Is it BYU? Is it the Clayton Christensen Effect or Stephen Covey Effect? Individual achievements are part of the reason, but what else led to Mormons making up 10 percent of the prestigious 2015 Thinkers50 list of business management gurus?
The first time Dave Ulrich made the Thinkers50, the world's most prestigious ranking of business management thought-leaders, the 2007 list placed him right between Al Gore and best-selling author Seth Godin.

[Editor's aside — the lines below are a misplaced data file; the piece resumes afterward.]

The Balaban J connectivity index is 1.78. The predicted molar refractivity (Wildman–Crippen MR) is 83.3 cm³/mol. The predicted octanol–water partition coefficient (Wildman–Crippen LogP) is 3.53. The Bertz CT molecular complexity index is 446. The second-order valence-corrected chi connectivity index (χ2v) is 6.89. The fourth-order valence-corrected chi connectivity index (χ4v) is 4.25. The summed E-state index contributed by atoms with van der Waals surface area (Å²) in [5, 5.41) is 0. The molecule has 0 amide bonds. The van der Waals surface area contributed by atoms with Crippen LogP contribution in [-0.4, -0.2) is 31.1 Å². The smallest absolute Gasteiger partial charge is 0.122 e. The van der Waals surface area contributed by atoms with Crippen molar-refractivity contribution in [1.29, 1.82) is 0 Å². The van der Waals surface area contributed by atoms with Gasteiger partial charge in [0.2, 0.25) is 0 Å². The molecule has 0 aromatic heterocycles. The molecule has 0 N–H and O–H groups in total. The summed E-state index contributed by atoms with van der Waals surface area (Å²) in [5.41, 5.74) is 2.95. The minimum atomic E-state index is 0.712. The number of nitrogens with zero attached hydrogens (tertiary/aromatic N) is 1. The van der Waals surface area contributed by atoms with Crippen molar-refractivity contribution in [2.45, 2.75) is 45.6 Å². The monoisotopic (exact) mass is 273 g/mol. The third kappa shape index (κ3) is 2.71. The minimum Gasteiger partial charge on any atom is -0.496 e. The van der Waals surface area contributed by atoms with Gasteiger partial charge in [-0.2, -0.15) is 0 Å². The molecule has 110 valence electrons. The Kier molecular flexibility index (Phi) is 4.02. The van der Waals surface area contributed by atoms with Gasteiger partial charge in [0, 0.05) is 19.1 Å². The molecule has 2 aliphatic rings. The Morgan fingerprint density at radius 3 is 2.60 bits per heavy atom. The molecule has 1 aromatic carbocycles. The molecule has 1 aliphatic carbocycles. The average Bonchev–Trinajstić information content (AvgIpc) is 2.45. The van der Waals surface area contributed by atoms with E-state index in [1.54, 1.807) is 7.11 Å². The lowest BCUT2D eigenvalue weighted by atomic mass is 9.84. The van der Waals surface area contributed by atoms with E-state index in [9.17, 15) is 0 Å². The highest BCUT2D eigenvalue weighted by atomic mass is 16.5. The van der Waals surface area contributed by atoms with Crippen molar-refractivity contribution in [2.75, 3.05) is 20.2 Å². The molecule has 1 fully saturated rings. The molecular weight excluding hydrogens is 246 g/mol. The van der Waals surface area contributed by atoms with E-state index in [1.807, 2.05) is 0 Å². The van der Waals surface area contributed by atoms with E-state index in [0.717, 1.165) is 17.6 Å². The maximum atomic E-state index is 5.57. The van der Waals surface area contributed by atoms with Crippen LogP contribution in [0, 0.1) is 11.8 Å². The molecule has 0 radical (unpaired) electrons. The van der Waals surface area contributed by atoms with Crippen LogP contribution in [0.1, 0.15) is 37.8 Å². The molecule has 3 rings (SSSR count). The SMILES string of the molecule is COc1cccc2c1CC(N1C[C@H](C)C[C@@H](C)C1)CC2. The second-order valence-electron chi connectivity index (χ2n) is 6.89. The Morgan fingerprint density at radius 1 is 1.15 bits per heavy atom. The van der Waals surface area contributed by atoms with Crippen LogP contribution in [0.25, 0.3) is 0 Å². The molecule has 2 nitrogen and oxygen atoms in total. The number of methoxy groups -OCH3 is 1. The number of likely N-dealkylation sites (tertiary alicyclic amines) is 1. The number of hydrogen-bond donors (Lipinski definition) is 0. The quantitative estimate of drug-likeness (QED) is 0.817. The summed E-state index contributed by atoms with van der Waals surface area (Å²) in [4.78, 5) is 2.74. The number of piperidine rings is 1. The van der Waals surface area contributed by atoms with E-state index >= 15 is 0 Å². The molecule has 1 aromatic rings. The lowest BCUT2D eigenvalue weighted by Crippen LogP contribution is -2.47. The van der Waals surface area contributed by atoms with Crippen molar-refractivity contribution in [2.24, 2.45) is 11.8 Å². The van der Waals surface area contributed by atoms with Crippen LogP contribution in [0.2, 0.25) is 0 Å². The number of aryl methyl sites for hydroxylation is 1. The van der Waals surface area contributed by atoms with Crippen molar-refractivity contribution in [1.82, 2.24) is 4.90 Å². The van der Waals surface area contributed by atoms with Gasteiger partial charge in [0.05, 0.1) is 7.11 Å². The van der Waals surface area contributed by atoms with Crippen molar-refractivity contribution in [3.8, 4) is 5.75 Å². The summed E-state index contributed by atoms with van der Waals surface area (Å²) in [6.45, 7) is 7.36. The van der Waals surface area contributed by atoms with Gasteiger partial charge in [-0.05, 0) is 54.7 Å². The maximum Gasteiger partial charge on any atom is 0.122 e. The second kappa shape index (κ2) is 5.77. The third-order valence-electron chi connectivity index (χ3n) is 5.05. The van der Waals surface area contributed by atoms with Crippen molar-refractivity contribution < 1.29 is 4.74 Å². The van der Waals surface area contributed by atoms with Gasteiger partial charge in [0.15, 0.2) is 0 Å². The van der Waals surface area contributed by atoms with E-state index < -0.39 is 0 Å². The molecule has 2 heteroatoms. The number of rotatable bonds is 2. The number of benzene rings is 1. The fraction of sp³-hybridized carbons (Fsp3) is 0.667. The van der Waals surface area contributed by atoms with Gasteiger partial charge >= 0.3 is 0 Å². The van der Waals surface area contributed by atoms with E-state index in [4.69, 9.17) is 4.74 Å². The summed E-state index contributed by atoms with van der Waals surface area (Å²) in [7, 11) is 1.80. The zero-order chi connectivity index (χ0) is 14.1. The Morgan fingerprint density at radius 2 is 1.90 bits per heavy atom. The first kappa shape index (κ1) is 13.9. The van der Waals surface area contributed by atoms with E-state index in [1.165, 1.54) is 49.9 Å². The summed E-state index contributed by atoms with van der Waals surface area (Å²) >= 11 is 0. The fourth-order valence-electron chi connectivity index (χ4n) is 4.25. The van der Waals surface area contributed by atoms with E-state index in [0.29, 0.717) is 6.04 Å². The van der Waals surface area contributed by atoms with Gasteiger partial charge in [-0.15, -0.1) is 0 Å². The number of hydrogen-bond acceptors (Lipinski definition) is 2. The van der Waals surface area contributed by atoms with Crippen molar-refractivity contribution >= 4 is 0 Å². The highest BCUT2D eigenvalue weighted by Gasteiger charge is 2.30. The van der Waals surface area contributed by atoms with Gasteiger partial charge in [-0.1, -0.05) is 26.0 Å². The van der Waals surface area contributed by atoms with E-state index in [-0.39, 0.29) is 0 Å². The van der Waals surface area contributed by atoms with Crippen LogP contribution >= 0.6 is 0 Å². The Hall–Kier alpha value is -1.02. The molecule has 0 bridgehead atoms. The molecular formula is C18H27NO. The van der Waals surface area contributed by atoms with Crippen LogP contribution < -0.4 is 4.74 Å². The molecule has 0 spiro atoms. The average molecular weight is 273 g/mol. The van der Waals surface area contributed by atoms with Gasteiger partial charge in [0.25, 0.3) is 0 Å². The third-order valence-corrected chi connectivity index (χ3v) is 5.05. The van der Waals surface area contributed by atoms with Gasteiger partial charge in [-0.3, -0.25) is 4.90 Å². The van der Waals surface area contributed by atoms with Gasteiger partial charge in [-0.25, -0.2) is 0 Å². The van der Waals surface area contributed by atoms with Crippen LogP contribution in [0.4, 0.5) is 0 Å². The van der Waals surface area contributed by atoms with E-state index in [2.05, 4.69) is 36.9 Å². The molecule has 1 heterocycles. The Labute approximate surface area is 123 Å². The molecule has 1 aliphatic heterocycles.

He was one of three BYU alumni on the list that year, including the Harvard business professor who introduced the concept of "disruptive innovation," Clayton Christensen. Christensen finished first in the biennial rankings in 2011 and 2013. This year, for the first time, 10 percent of those on the Thinkers50 list are BYU graduates — Christensen at No. 2, Ulrich (27), Liz Wiseman (43), Hal Gregersen (46) and Whitney Johnson (49).
Like a smaller boxer who succeeds against bigger fighters, "BYU outpunches its weight," Ulrich said.
But how? Why does BYU make up an outsized portion of the Thinkers50?